PRETTY. GOOD. (some text hidden)
By Andy Enright
Introductionword count: 106
We've become used to the Citroen C4 Picasso being one of the slinkiest of MPVs, with strong design values and a decent array of engines. Yet it took some time for this model to cement its reputation with the British public; a clientele who were more accustomed to paying very little for the somewhat rough and ready Xsara Picasso. Educating this group of buyers into the ways of new Citroen took a little time but by the time the facelifted C4 Picasso arrived in 2010, the message was hitting home and sales have been encouraging. Here's how to bag one of the 'Gen 1.5' C4 Picassos.
Modelsword count: 11
(5 door MPV: 1.6 petrol, 1.6, 2.0 turbodiesel [VTR, VTR+, Exclusive])
Historyword count: 141
It's easy to forget quite what a departure the C4 Picasso was when it first arrived in 2006. Here was a car vastly more sophisticated than its predecessor, the Xsara Picasso, which commanded a higher price and which Citroen didn't fully commit to, selling it alongside the bargain basement Xsara Picasso for quite some time. A subtle but important set of updates arrived for the 2010 model year. The interiors got cleverer. The value proposition improved as customers received more standard equipment. There were small styling tweaks to the exterior. Perhaps the most significant was the ditching of the old 1.8-litre diesel engines in favour of vastly more efficient 1.6-litre e-HDI powerplants. This car, in both standard and long-wheelbase Grand Picasso versions, ran all the way through to the 2013 model year when it was replaced by an all-new C4 Picasso.
What You Getword count: 296
This remains a good looking car, with a completely different body shape from its 7-seater Grand C4 Picasso stablemate from the A-pillar backwards. As for the changes visited upon this improved version, well, you'll need to be something of a spotter to identify them. On plusher models, LED daytime running lights sit around a revised front bumper, there are redesigned tail lamp clusters and more prominent double chevron badges on the front grille and tailgate. Otherwise, things are much as before, this remaining as versatile a vehicle as most small families will really need. Inside there are plenty of storage bins and cupholders: even storage space under the floor at the rear. Particular thought though, has gone into making the luggage bay as versatile as it can be. The boot features 500-litres of space, not much less than you get in the 7-seat version of this car. To give you a better idea of what that means, that's 40% more room than you'd get in the kind of Ford Focus-class family hatchback that would cost you a similar amount and occupy approximately the same footprint in the road. To help make the best use of it, Citroen's designers came up with the 'Modubox'. It's an internal storage device designed to take care of all those little items that would otherwise roll around the boot floor. On top models there's even air suspension with a button to lower the ride height for easier loading. But if all of this room isn't enough, then you've simply to push forward the rear seats. A quick tug on the release strap folds them flat into the floor. They're individually mounted so that you can choose between space allocation for people or packages. And with all three flat, 1,734-litres opens up.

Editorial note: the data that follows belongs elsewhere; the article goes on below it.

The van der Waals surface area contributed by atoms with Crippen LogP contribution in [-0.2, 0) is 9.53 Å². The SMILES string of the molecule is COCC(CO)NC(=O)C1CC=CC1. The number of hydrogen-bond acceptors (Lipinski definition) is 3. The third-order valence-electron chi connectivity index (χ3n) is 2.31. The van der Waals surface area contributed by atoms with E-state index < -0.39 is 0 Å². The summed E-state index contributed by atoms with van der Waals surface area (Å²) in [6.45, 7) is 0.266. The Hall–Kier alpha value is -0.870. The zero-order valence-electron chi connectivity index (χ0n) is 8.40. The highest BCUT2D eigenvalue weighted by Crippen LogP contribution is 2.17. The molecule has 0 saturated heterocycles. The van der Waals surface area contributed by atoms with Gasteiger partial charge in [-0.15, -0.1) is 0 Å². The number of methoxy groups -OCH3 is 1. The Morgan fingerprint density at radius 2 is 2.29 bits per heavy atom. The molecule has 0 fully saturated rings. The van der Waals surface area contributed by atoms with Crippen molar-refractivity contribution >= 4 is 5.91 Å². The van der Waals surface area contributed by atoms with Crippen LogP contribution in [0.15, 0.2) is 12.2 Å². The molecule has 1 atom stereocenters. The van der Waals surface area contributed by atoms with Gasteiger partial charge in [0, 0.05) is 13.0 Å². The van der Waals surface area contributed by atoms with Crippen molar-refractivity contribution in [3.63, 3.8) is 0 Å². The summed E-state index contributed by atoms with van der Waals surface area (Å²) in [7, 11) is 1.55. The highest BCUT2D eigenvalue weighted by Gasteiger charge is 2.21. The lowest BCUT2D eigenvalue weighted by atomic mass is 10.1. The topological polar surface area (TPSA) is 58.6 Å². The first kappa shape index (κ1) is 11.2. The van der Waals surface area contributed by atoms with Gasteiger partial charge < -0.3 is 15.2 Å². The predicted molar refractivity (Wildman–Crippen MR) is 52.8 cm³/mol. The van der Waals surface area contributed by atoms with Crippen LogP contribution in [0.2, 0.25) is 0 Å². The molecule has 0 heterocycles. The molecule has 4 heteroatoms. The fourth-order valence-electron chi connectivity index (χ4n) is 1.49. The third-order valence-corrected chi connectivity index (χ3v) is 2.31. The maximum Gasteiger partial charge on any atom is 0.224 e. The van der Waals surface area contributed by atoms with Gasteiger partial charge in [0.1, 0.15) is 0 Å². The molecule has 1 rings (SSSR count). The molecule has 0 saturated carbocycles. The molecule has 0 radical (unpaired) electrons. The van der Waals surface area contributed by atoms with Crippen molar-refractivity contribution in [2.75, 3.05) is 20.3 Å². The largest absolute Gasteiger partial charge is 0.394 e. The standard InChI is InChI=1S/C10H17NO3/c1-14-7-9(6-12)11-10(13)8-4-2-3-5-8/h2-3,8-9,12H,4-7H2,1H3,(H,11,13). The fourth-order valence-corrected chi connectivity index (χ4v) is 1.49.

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Category: MPV People Carriers
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